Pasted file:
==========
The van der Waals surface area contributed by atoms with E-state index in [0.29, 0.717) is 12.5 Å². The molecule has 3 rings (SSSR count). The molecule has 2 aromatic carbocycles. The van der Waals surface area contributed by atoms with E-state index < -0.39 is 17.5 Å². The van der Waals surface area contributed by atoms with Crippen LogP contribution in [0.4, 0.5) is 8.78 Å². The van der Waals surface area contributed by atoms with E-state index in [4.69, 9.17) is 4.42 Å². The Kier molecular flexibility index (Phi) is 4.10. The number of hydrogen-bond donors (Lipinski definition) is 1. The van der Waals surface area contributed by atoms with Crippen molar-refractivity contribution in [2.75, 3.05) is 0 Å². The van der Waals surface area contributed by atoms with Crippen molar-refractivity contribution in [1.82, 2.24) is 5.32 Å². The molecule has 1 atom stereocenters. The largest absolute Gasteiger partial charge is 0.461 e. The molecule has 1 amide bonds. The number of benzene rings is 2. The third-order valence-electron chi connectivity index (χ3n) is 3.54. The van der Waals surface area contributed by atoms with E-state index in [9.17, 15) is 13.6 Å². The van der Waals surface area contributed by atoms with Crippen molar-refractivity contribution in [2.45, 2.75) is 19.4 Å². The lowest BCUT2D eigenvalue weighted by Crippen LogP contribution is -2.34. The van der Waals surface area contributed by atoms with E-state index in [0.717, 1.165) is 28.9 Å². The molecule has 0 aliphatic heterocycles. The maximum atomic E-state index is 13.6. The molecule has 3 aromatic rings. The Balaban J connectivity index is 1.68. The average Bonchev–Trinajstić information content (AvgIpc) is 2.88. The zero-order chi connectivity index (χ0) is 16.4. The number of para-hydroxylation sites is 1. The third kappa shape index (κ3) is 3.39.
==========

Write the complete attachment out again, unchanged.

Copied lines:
The van der Waals surface area contributed by atoms with E-state index in [0.29, 0.717) is 12.5 Å². The molecule has 3 rings (SSSR count). The molecule has 2 aromatic carbocycles. The van der Waals surface area contributed by atoms with E-state index < -0.39 is 17.5 Å². The van der Waals surface area contributed by atoms with Crippen LogP contribution in [0.4, 0.5) is 8.78 Å². The van der Waals surface area contributed by atoms with E-state index in [4.69, 9.17) is 4.42 Å². The Kier molecular flexibility index (Phi) is 4.10. The number of hydrogen-bond donors (Lipinski definition) is 1. The van der Waals surface area contributed by atoms with Crippen molar-refractivity contribution in [2.75, 3.05) is 0 Å². The van der Waals surface area contributed by atoms with Crippen molar-refractivity contribution in [1.82, 2.24) is 5.32 Å². The molecule has 1 atom stereocenters. The largest absolute Gasteiger partial charge is 0.461 e. The molecule has 1 amide bonds. The number of benzene rings is 2. The third-order valence-electron chi connectivity index (χ3n) is 3.54. The van der Waals surface area contributed by atoms with E-state index in [9.17, 15) is 13.6 Å². The van der Waals surface area contributed by atoms with Crippen molar-refractivity contribution in [2.45, 2.75) is 19.4 Å². The lowest BCUT2D eigenvalue weighted by Crippen LogP contribution is -2.34. The van der Waals surface area contributed by atoms with E-state index in [0.717, 1.165) is 28.9 Å². The molecule has 0 aliphatic heterocycles. The maximum atomic E-state index is 13.6. The molecule has 3 aromatic rings. The Balaban J connectivity index is 1.68. The average Bonchev–Trinajstić information content (AvgIpc) is 2.88. The zero-order chi connectivity index (χ0) is 16.4. The number of para-hydroxylation sites is 1. The third kappa shape index (κ3) is 3.39.